We cannot venture on to social media these days without being bombarded with follow requests and #hashtags.
Do we ever stop to think about these #hashtags that we are following and using?
Many represent key calendar events; those that commemorate, those that promote visibility, and those that celebrate. Over the past 12 months we have seen #blacklivesmatter, #lgbthistorymonth, #mentalhealthawarenessweek and,of course, many more.
If we are blindly clicking on these, following them, re-sharing without taking any positive or affirmative action then we are merely being performative. It is important for our society for people to engage, to step up and shout out in support of marginalised communities, to bring focus and amplify a cause or something that has an impact on people’s lives.
An “ally” is someone who picks up the strain of a marginalised group or community as if it were their own, extending their own privilege, spotlight and support to ensure the voices of that community are heard.
Most importantly, it is recognising that people from those communities do not have the luxury to be able to switch off – as an ally, you need to carry this weight, hold the rope and don’t put it down.
It is not just individuals but also organisations that can exemplify allyship – by ensuring there is public and explicit positive action then their weight will ensure the causes behind the #hashtags are amplified and influence societal attitudes and government policies to be reviewed and changed. Organisations should be looking as part of their own diversity, equality and inclusion playbook, to bring allyship to the front. Recognising that this goes way beyond the nine protect characteristics, to include mental health, death by suicide, bullying and harassment in the workplace, racism, sexism plus other phobias and isms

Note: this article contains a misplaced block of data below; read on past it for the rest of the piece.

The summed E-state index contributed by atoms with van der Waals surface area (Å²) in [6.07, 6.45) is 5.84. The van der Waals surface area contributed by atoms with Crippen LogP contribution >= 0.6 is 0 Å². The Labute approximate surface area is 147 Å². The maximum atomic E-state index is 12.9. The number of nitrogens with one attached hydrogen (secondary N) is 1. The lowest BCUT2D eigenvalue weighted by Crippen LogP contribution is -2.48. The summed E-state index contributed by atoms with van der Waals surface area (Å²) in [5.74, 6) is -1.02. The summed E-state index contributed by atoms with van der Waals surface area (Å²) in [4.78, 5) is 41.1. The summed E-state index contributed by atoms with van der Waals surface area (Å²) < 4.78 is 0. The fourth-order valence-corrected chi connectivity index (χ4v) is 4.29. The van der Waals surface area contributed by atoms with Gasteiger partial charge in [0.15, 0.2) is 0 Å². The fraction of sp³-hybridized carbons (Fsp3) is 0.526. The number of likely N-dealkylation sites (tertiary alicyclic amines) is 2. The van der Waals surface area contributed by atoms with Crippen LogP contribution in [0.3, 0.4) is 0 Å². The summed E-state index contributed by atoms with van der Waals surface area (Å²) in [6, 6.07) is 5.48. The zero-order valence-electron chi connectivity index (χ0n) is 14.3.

By providing this training and creating awareness, organisations will build a network of workplace allies – your colleagues and team members will then be armed with the tools to call out and feel confident to step in and step up for people whoever they may be.
They will become the ones who are willing to personally align themselves with colleagues to make sure they are heard and included when employees, staff or team members are confronted with the problems, discrimination, harassment, and other bad behaviour at work. Individually and corporately, language and phraseology can also cause barriers through fear of saying or doing the wrong thing.
When done well, allyship programmes will promote cross cultural awareness, build empathy and compassion and will enhance your culture in line with your own vision and values. #hashtags won’t change anything unless you take a positive step to help bring that change… be the one!
Joanne Lockwood is an inclusion and belonging specialist with SEE Change Happen
Originally published in The Herald Scotland
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